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February 19

Monday, February 19th, 2024

“Like father like son.”

“Well…that fruit didn’t far too far from the tree.”

Those are both statements we use when speaking about how much like a father his son is. It could be his actions. It could be the way he thinks. It could be the way he reacts to situations. It could be the way he speaks. It could be his demeanor or even how he treats others.

And here’s the thing: sometimes its a compliment and sometimes it’s a putdown.

In the Old Testament, there is a father and son whose stories are different. The son’s fruit was nothing like his dad’s. If the dad was a peach tree, the son’s fruit was an apple. Strange, I know, but let me explain.

Saul was chosen to be the king and Jonathan was his son. Saul blew it…big time. Not once but twice actually. In I Samuel 13-14 we find the first instance. The Philistines were a thorn in the side of the Israelites. Samuel promised victory but Saul needed to wait 7 days for Samuel to show up and offer a sacrifice. The people of Israel were getting antsy and when Samuel didn’t show up Saul offered the sacrifice himself. That was a no-no. Just as Saul was done offering the sacrifice, Samuel arrived and reamed him out and told him he lost his kingdom (I Sam. 13:14).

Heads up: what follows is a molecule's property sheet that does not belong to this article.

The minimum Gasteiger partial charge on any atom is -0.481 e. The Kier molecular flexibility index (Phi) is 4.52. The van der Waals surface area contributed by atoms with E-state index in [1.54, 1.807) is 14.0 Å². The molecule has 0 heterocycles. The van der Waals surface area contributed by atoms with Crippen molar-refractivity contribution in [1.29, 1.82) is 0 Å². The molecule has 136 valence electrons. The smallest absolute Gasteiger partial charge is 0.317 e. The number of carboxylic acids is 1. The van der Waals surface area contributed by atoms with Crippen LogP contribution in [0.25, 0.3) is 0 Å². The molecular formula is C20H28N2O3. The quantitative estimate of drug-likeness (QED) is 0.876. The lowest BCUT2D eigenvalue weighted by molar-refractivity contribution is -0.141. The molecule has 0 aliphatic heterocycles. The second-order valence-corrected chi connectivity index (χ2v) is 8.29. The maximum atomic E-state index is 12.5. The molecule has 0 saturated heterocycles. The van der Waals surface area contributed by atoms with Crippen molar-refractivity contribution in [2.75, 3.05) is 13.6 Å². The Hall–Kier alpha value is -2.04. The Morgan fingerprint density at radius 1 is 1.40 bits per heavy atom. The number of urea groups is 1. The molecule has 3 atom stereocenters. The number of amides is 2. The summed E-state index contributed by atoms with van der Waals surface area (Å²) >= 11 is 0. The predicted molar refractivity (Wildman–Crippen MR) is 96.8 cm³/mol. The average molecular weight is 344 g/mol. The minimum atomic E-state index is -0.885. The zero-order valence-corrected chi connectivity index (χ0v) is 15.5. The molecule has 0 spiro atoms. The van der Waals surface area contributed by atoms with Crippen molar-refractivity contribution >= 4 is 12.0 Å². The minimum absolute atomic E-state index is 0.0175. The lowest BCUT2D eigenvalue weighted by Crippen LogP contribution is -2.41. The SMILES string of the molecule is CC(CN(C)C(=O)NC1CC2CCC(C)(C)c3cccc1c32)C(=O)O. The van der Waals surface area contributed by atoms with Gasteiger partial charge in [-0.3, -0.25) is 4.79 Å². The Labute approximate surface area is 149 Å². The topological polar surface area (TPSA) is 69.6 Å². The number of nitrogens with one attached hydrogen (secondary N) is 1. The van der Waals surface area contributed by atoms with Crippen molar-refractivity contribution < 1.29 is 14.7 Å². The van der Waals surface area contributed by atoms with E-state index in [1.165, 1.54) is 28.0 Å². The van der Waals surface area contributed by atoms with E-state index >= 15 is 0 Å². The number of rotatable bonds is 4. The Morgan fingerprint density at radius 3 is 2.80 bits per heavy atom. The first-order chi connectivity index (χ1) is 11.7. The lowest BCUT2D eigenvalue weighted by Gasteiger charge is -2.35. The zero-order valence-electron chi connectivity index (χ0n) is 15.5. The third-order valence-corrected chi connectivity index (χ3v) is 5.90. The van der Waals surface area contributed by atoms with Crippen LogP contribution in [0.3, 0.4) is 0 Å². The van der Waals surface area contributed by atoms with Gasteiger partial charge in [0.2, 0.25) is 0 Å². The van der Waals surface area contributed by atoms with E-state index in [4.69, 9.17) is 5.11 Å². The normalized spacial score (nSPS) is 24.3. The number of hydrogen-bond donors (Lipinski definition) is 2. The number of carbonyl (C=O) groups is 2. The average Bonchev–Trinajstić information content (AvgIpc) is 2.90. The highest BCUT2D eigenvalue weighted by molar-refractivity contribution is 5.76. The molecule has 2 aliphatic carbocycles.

Meanwhile, Jonathan and his armor-bearer were doing something phenomenal. They were freeclimbing a cliff to go against the Philistines with Jonathan’s words echoing into the valley: “Perhaps the Lord will help us, for nothing can hinder the Lord. He can win a battle whether he has many warriors or a few.” (14:6).

Jonathan was aware he was next in line to rule the kingdom after Saul’s death. But he also knew David was God’s choice and was to be the next king. Jonathan gladly gave up his “right” and ambition for God’s plan with David.

A great story! And what proof that sometimes fruit falling far from the tree is a good thing.

For another story of Saul’s disobedience and foolishness check out I Samuel 15.ย  (All Scripture from the New Living Translation).


Friday, February 16th, 2024

There are two ways to coach someone. You can coach down. Or you can coach up. I’m guessing you are probably wondering what in the world I am talking about.ย  Real briefly: coaching up is a positive way to coach.ย  Look for signs of improvement. Look for signs of progress. To get to this week’s Scripture I would say read Colossians 3:1-4. To wrap up from last week: